Smoked Polish Style Sausage

I’ve been making this sausage for while now. It first came to my attention when a recipe was posted on the sausage-making forum by member Wittdog. His was an amended version of one in a book by Rytek Kutas.

I have since altered his recipe omitting the allspice and paprika and substituting some powdered milk for the soy protein.

Polish Sausage

875g Pork Shoulder (80% lean, 20% fat)
90gm Iced Water
15gm Non-fat Powdered Dried Milk
2.1gm Cure #1
13gm Salt
3gm Black Pepper
0.5gm Dried Marjoram
2gm Sugar
1gm Powdered Garlic


  1. Mince/grind the meat twice through a 6mm plate. Then once through a 3mm plate. If you have a low power mincer/grinder, rest the meat in the freezer inbetween to keep it cool.
  2. Mix the other ingredients in and then add the water.
  3. Mix it well until it becomes sticky and then stuff the sausage into large pigs (hogs) casings.
  4. Do not let the mix sit after the water has been added otherwise it will be very difficult to stuff it.
  5. Tie it into horseshoe links for hanging in the smokehouse.
  6. Heat your smokehouse to 48°C (130°F) and put the sausage into it until the casings are dry. This will take an hour or so.
  7. Apply smoke as you raise the temperature gradually to 74°C (165°F) over the next 4 hours or so.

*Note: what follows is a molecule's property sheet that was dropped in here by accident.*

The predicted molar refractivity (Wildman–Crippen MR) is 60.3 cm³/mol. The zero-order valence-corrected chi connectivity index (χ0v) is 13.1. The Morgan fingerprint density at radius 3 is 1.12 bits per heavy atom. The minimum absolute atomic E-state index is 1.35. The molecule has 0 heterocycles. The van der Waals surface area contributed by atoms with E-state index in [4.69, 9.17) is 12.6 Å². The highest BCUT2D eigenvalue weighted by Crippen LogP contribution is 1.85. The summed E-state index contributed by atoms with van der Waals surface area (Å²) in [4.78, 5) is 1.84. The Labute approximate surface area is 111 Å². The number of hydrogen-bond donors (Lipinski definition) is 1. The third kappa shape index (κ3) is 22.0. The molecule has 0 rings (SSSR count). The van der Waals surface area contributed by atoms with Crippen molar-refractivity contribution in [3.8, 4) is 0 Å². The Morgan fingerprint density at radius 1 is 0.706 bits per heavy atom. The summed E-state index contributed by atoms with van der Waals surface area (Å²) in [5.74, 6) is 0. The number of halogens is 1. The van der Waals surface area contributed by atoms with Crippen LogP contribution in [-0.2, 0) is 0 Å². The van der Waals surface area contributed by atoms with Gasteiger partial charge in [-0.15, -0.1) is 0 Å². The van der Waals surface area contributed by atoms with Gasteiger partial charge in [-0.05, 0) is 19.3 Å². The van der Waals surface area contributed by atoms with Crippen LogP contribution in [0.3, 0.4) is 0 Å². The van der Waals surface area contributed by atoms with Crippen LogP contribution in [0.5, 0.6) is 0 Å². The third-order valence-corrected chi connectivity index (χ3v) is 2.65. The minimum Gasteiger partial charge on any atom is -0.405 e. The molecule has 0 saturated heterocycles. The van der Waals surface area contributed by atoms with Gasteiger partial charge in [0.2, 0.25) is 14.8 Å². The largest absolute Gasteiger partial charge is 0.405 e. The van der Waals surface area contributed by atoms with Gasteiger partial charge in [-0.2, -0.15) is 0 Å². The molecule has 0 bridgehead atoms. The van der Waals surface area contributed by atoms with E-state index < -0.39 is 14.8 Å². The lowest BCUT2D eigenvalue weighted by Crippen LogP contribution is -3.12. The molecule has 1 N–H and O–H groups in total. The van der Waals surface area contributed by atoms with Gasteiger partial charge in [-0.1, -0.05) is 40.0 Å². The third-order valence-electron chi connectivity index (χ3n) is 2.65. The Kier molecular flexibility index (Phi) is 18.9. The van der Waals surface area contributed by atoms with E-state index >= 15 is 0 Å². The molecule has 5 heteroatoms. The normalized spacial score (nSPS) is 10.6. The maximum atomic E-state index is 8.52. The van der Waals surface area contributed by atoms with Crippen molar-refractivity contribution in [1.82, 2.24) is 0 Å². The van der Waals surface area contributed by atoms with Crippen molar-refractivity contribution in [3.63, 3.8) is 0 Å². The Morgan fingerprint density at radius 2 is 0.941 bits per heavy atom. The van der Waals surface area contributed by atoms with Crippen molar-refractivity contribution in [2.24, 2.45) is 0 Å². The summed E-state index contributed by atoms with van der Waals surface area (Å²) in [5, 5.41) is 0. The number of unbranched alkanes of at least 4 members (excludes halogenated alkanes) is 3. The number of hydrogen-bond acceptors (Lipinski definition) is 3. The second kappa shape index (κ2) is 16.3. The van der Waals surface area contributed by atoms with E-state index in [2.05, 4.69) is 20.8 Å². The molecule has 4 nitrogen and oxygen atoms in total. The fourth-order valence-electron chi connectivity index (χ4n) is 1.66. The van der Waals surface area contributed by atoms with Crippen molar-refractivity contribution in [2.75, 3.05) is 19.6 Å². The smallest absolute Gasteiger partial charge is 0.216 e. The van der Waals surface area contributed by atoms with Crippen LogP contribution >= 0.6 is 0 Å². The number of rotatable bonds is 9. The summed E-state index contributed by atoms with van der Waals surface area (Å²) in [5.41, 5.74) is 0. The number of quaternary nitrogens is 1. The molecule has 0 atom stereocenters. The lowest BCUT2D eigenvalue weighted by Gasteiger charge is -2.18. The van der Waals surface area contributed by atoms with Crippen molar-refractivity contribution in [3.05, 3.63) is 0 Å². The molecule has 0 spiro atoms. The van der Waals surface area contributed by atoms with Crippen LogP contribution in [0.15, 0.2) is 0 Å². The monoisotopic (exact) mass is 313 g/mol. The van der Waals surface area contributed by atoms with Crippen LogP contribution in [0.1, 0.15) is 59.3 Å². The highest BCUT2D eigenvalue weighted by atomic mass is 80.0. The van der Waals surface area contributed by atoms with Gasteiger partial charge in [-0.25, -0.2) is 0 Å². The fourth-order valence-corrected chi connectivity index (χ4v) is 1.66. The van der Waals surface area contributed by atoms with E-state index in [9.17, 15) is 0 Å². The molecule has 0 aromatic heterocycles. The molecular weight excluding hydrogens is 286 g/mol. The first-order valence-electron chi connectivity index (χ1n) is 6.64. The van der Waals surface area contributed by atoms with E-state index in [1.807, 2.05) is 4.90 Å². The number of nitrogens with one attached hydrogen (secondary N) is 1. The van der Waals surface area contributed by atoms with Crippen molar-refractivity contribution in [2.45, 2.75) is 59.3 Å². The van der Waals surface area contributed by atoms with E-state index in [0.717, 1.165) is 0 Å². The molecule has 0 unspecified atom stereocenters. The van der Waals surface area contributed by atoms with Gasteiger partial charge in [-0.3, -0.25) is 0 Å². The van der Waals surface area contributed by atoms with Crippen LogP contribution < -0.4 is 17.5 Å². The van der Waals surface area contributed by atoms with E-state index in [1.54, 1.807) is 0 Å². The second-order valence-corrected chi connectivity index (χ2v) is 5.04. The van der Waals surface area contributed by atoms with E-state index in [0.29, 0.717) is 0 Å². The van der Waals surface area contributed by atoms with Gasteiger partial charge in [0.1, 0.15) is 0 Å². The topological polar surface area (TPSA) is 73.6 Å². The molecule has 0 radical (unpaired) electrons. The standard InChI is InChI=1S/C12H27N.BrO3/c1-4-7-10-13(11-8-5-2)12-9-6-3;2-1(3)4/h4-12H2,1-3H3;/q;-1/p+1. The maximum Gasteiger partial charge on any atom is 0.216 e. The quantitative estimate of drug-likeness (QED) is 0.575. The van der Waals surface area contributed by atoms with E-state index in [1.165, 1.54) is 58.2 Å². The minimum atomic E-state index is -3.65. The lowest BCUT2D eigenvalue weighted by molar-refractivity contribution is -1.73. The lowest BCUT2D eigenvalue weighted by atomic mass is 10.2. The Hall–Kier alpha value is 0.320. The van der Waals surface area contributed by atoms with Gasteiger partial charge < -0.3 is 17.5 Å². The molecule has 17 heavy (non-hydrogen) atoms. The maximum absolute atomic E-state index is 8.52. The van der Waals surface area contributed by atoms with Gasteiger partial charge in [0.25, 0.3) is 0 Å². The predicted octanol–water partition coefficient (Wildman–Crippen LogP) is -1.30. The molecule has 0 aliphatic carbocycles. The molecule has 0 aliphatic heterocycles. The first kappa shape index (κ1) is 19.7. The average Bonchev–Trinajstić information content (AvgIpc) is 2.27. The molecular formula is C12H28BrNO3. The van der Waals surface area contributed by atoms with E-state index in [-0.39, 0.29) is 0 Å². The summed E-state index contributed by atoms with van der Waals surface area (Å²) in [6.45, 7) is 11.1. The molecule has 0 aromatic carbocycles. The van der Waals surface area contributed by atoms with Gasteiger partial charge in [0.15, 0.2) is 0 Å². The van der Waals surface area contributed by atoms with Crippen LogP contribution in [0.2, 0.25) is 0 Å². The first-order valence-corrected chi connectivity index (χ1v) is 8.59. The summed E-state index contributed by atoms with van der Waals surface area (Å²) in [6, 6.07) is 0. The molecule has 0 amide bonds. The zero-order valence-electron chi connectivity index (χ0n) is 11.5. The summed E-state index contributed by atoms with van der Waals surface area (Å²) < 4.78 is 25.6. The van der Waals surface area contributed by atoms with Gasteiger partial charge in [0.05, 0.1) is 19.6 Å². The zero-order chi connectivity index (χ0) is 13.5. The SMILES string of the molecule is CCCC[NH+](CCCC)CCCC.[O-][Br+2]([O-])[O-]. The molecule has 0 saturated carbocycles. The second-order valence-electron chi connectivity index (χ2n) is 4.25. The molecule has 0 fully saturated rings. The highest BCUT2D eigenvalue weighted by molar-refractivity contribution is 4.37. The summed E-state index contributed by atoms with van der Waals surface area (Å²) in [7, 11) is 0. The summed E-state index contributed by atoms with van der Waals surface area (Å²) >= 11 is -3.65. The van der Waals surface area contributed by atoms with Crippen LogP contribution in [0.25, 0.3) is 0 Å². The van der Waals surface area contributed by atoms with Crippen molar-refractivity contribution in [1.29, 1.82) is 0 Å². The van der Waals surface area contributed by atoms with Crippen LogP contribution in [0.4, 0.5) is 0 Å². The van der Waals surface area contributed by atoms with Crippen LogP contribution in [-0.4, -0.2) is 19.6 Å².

8. The sausage is ready when its internal temperature has risen to 67°C (152°F) and has been at that temperature for 10 minutes.
  9. Cool in iced water then hang to bloom.
  10. Store refrigerated

Polish Style Smoked Sausage
Weight of Meat in grams gm
Iced water gm
Non Fat Dried Milk gm
Cure #1 gm
Salt gm
Ground Black Pepper gm
Dried Marjoram gm
White Sugar gm
Powdered Garlic gm
Total Amount of Sausage gm

I like these smoked with cherrywood.

Wittdog details his process of making them in four YouTube videos:

They’re worth a look.

2 thoughts on “Smoked Polish Style Sausage”

    1. I have noticed that there is an error in this recipe and calculator. I have now corrected it – please reload it to see new ingredient amounts. You may need to clear your cache to see the update.

      As far as the curing salt is concerned, using a 0.6% cure and replacing the cure #1 and salt with it will give a nitrite level of 104 mg/kg as against the 150 mg/kg in the original. The salt level will be 1.5% as in the original. Ideally, you’d use 25gm of curing salt per 1 kg of meat to achieve the 150mg/kg nitrite; however, this will result in a salt level of 2.2% – too high for my liking. A good compromise will be somewhere between the 17.4gm and 25gm at an amount that will give a salt level that you are happy with. Maybe 20gm to give 120 mg/kg nitrite and around 1.7% salt? I hope this helps.

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